Parent-Child Interactive Therapy, or PCIT, is a successful parent therapy we use at MUSC. During PCIT, the therapist works with parents and kids together. The parent plays and interacts with their child in one room while, in another room, the PCIT therapist coaches the parent on how to respond to challenging behaviors via a Bluetooth earpiece. The parent gets in-the-moment feedback – statements and tools – on how to respond to real-life behaviors. These types of therapies are also highly effective when delivered via telehealth.

Parents learn the best way to provide instruction and to set developmentally appropriate expectations. In real time, they learn how to apply positive behavior strategies.

These effective discipline methods help set a child up for success during daily life activities.

Q: Do you have advice for parents for helping their children within social settings?

● Model appropriate social behavior and provide opportunities for children to improve skills in social settings.
● Help facilitate social interactions without being overly directive and set appropriate goals.
● Give praise and positive attention for meeting goals.

Some kids might need an extra push, something more tangible than praise. Rewards work best if they’re immediate. Be concrete about what it takes to earn a reward during a social interaction. For instance, you could offer your child a reward if they keep their hands to themselves for a certain number of minutes, based on what is feasible for them.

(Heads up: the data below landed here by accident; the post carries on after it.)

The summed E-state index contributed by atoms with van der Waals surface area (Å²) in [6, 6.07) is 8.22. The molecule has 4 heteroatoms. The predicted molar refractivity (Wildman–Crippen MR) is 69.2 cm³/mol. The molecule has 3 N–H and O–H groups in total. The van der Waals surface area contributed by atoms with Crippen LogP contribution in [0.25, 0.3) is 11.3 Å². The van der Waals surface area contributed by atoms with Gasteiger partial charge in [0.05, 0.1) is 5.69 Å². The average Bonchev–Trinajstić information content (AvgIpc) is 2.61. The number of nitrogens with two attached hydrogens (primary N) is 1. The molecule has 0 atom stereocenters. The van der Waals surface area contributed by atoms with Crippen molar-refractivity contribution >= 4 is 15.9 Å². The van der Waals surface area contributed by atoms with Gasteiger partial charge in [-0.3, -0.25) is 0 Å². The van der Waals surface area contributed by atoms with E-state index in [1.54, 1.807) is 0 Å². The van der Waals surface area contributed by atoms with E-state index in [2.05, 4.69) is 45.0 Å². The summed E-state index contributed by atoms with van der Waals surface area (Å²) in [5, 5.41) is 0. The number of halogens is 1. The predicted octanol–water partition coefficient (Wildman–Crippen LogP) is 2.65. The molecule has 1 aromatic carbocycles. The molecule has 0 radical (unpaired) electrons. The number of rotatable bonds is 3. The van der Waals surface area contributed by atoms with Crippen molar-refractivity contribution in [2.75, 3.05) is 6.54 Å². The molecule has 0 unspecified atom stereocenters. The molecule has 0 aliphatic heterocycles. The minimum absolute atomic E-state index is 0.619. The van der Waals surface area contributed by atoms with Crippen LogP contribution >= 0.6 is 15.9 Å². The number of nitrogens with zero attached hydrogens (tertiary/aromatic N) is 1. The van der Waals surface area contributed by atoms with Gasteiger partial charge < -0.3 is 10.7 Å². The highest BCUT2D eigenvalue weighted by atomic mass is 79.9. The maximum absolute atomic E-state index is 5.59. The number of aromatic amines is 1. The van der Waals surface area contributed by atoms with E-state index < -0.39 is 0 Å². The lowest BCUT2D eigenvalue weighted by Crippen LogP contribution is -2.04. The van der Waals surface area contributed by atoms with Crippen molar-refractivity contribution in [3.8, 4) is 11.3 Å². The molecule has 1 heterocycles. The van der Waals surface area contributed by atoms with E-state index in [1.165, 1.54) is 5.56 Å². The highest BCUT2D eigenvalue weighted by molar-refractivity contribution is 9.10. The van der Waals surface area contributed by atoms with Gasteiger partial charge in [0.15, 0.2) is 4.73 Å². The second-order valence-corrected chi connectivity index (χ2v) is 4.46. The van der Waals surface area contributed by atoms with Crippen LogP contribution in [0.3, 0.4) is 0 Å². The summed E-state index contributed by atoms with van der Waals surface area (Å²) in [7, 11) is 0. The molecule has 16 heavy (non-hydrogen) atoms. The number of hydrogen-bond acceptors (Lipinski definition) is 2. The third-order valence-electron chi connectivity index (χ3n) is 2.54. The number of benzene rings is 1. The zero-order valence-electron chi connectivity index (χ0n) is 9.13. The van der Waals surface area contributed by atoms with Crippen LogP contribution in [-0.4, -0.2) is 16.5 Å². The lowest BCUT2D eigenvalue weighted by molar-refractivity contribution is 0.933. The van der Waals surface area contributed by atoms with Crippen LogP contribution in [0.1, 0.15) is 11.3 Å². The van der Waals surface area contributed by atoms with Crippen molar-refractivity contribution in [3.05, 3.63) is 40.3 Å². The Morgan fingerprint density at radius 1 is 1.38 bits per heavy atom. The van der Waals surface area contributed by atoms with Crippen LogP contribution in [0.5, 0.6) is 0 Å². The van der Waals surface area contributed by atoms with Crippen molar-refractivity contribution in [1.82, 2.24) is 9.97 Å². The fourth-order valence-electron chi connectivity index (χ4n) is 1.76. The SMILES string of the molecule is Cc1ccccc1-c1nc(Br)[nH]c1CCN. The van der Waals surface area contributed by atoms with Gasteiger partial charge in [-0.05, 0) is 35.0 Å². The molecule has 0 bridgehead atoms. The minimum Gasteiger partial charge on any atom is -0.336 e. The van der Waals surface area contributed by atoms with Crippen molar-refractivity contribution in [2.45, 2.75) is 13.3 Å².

Younger kids do best with daily and immediate rewards. Older children (ages 12 to teen) may be able to work for a weekly goal.

Q: What are some tips for parents struggling with their child’s behavior?
Ros-Demarize: Increase positive parenting strategies. Focus on praise, and provide lots of attention for behaviors you want to see. Ignore or take attention away from behaviors you don’t want to see.

Be predictable and consistent with boundaries so kids know exactly what to expect if they don’t honor a limit.

Q: How do I reward a child with ADHD for appropriate school behavior?
Ros-Demarize: I get asked this a lot. Set up a home-school communication system with the school, such as a daily report card or a visual that gives your child the chance to earn immediate rewards for meeting their goals – for instance, check marks or stickers.

When reinforcing goals, step away from anything vague, such as “behaving well” or “being good.” Try specifics such as “remaining in your seat, “keeping hands to yourself” and “completing assignments.”

Once your child is a teen, parents still play a big role, but their support shifts to support the teen’s own organizational skills. We coach parents on how to set their child up for success, including teaching teen students how to keep an agenda or organize a book bag.

Q: Do children outgrow ADHD?
Ros-Demarize: Parents often ask about me about the future and if ADHD is something their child will outgrow.

ADHD is a neurodevelopmental disorder thought to be a lifelong diagnosis. Difficulties and challenges caused by ADHD change with social and behavioral expectations over time. During the teen and early adult years, your child may have more difficulty with organizational skills or time management.


CDC Information page: Attention-Deficit / Hyperactivity Disorder (ADHD)